As we have noted here before, this month’s Tabletalk carries the theme of “The Church,” with eight-plus (brief) articles dedicated to explaining the Reformed doctrine of the church.
As we contemplate the Lord’s Day tomorrow and prepare to exercise our place in Christ’s body, part of which is worship, we may benefit from the thoughts of Dr. John R. Muether (professor of church history and dean of libraries at Reformed Theological Seminary in Orlando, FL and an OPC ruling elder).
He wrote an article on “The Origin of the Church” and, strikingly (for our doctrinally weak age), roots the church in the eternal counsel of God, specifically, the covenant of redemption and sovereign election in and by the Triune God.
He has some excellent points by way of application of this truth, two of which I include here – his closing paragraphs. Deep thoughts, but rich thoughts. The doctrine of God’s sovereignty is supremely practical and comforting, as you will see again. And that, in turn, should lead us to deep praise to our Savior God.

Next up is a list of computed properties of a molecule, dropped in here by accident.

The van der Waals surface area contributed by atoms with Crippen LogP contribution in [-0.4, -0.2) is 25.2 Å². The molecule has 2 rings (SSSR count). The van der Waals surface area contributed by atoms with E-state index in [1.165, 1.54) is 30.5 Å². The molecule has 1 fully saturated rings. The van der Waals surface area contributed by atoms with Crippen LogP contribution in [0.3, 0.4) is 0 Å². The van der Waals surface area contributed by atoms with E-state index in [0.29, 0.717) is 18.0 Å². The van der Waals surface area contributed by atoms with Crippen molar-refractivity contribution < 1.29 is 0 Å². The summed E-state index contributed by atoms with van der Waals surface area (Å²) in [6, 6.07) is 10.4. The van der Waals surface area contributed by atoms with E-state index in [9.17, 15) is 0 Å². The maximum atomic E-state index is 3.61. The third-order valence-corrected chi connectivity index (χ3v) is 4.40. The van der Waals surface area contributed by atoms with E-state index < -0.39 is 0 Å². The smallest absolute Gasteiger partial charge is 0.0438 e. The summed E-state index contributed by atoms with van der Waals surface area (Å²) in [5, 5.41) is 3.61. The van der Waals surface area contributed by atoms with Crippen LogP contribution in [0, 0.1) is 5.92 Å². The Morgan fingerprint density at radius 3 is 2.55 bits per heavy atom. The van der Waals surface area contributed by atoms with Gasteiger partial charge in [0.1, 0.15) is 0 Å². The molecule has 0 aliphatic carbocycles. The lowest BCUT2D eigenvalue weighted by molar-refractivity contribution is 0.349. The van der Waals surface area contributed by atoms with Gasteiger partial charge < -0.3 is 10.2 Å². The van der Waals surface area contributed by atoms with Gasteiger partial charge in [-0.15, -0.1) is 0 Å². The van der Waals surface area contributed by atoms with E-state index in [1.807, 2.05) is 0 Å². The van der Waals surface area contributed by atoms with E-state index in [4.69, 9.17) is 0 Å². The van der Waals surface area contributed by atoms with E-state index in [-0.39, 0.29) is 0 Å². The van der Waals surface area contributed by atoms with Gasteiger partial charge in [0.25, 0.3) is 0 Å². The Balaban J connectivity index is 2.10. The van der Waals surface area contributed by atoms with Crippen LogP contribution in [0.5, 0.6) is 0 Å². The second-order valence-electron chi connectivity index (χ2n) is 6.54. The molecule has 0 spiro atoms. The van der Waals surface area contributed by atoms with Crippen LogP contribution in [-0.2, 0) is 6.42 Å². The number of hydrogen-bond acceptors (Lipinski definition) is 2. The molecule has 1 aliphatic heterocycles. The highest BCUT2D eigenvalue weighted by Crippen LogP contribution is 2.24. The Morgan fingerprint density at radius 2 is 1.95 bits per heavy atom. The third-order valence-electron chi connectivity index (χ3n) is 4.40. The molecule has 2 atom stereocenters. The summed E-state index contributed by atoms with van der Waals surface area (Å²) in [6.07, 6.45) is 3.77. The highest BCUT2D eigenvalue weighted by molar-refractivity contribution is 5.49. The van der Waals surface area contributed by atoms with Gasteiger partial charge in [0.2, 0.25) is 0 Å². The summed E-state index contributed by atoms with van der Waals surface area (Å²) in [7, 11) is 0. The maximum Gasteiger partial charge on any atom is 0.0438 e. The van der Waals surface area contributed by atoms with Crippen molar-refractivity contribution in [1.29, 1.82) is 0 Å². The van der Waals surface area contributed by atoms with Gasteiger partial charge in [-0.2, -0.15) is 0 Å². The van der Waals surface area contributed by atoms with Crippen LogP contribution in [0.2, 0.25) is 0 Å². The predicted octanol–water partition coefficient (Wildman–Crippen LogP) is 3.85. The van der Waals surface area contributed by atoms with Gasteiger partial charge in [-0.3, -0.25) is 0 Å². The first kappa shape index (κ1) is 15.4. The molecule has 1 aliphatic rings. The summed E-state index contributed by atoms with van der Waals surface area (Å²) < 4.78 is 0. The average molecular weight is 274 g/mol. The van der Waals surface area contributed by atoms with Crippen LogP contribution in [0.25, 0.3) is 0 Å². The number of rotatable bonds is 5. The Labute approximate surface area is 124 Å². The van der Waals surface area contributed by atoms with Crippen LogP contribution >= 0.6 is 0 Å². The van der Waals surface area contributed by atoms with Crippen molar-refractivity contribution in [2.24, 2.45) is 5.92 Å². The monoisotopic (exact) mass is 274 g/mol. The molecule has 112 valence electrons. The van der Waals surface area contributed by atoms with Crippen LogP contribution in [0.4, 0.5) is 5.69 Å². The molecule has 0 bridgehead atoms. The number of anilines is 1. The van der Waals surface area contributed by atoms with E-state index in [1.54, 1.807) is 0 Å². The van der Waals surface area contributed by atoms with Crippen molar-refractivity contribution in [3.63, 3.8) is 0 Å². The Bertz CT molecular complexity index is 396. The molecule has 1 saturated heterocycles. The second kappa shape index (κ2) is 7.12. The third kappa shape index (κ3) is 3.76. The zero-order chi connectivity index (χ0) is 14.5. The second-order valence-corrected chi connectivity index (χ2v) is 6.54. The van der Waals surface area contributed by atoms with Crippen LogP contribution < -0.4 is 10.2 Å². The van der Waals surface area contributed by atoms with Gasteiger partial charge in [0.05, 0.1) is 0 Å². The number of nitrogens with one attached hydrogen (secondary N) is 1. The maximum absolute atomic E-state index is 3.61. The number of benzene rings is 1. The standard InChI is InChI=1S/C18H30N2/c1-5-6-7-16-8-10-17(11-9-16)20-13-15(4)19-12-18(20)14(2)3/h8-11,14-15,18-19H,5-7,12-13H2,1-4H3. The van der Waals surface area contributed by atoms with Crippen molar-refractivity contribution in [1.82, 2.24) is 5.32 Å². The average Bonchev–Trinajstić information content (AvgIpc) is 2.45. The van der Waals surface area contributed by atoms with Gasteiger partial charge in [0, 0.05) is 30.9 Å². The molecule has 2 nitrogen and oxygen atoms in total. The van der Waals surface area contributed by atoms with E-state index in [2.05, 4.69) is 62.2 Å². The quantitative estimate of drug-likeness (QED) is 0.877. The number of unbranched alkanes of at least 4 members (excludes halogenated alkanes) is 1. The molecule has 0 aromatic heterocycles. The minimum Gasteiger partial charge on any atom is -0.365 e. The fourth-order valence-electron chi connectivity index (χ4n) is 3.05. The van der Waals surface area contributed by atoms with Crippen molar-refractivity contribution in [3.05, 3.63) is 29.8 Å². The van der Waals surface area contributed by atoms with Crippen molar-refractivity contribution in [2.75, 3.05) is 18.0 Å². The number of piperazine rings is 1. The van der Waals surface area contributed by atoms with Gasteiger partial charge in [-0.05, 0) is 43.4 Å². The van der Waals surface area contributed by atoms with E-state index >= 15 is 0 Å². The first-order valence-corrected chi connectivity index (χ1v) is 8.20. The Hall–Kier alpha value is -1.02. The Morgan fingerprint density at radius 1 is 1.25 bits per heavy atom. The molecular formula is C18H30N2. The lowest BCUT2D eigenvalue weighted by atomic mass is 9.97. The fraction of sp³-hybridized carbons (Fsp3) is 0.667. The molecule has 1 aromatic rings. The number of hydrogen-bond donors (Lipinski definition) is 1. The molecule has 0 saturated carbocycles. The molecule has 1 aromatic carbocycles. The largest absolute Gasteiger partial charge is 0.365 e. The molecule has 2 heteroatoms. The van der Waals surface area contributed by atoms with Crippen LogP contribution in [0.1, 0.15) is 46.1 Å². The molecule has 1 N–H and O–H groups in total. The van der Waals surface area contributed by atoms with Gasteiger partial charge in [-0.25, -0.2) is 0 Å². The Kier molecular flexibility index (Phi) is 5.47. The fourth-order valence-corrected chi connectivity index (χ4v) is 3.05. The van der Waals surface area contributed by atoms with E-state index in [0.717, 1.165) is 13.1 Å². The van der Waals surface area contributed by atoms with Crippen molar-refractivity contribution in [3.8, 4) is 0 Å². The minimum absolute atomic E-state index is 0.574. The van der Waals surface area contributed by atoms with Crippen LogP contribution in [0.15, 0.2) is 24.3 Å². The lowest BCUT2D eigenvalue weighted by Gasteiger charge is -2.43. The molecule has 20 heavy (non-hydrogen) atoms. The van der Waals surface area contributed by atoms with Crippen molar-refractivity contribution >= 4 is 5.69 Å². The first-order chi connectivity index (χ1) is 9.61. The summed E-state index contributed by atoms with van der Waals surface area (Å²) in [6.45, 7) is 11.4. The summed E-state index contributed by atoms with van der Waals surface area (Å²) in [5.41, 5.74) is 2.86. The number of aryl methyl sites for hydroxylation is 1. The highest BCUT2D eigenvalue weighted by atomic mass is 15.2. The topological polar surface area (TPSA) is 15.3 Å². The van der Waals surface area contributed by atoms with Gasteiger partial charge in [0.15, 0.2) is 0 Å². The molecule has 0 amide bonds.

The eternal counsel of peace highlights the Son as the “surety” of the covenant, and so we find in Christ alone the hope and security of the church. “All that the Father gives to me will come to me,” Christ assures us, “and whoever comes to me I will never cast out” (John 6:37). The “peace” of this covenant is purchased for us according to Christ’s priestly office, maintained and defended by His kingly office, and revealed by His prophetic office. Because the God who decrees the church is the same God who sustains the church, the future of the church is in God’s hands. This encourages us to see the church with the eyes of faith. It is bigger and stronger than its frail and precarious human expression suggests. Though despised and disparaged by this world, the church is the apple of God’s eye (Zech. 2:8) that will prevail against all of her enemies.
Finally, the eternal origin of the church provides our assurance of faith. Commenting on God’s words in Jeremiah 31:3 (“I have loved you with an everlasting love; therefore I have continued my faithfulness to you”), Geerhardus Vos famously wrote, “The best proof that He will never cease to love us lies in that He never began.” That everlasting love finds expression in the covenant of redemption. As the Heidelberg Catechism beautifully puts it, the church is “a community chosen for eternal life and united in true faith. And of this community I am and always will be a living member” (Q&A 54).